MELBOURNE (Reuters) - A grandmother of the Australian man suspected of killing 50 people in two New Zealand mosques said she was “just devastated” for the dead and injured.
Speaking publicly for the first time in their home town of Grafton in the Australian state of New South Wales after the killings, 28-year-old Brenton Tarrant’s grandmother Marie Fitzgerald expressed her sorrow, as did his uncle Terry Fitzgerald.
Tarrant, a suspected white supremacist, was charged with murder on Saturday and is due back in court on April 5. Police said he was likely to face further charges.
“We’re so sorry for the families over there, for the dead and the injured. I can’t think nothing else,” his uncle said on Australia’s Channel Nine television late on Sunday.
Tarrant’s grandmother said she was “gobsmacked” when she first saw the news on television last Friday.
She said in high school, Tarrant had spent most of his time playing games on computers and learning the ins and outs of computers.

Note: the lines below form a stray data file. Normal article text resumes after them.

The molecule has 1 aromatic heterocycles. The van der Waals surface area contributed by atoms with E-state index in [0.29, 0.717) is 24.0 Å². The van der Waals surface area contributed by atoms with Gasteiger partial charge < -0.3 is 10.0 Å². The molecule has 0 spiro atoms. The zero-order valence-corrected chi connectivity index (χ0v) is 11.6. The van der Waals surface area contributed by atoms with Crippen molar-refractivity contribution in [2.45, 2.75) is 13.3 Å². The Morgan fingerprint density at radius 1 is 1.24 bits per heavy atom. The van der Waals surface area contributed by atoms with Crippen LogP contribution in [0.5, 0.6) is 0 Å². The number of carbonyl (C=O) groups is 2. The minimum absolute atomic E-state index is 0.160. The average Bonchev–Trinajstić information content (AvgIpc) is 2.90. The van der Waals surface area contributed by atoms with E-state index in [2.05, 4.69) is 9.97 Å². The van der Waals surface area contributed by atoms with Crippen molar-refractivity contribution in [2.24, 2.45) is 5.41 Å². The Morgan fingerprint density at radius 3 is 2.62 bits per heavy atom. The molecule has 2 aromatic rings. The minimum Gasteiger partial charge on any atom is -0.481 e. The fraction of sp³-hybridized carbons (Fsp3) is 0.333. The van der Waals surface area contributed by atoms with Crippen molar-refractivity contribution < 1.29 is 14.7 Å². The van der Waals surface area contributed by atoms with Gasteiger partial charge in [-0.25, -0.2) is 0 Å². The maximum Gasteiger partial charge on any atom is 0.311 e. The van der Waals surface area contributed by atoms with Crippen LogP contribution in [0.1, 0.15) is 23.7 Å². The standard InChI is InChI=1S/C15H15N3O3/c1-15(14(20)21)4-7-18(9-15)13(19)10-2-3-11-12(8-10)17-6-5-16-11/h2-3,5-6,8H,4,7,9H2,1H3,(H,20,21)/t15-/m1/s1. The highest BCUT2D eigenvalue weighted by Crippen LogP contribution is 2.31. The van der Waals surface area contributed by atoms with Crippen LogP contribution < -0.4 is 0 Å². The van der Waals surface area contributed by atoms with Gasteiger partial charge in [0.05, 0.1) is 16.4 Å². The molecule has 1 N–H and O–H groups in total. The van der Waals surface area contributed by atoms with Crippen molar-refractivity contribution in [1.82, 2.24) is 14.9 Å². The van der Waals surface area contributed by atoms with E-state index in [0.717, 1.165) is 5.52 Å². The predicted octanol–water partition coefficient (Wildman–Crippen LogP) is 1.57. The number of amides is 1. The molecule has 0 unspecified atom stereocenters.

In a document published online, Tarrant said he received “little education during my schooling, barely achieving a passing grade”, skipping university to work and deal in cryptocurrency, which he said was profitable.
He then travelled extensively, including through Western Europe, Turkey and Bulgaria, between 2016 and 2018.
“It’s only since he travelled overseas I think that that boy has changed completely to the boy we knew,” she said.
He visited Grafton a year ago for his sister’s birthday celebration and was “his normal self”, she said, further adding “now everyone’s just devastated”.
Police on Monday said they had executed two search warrants in towns on the New South Wales mid-north coast related to the investigation into the mass shootings.
Reporting by Sonali Paul; Editing by Lincoln Feast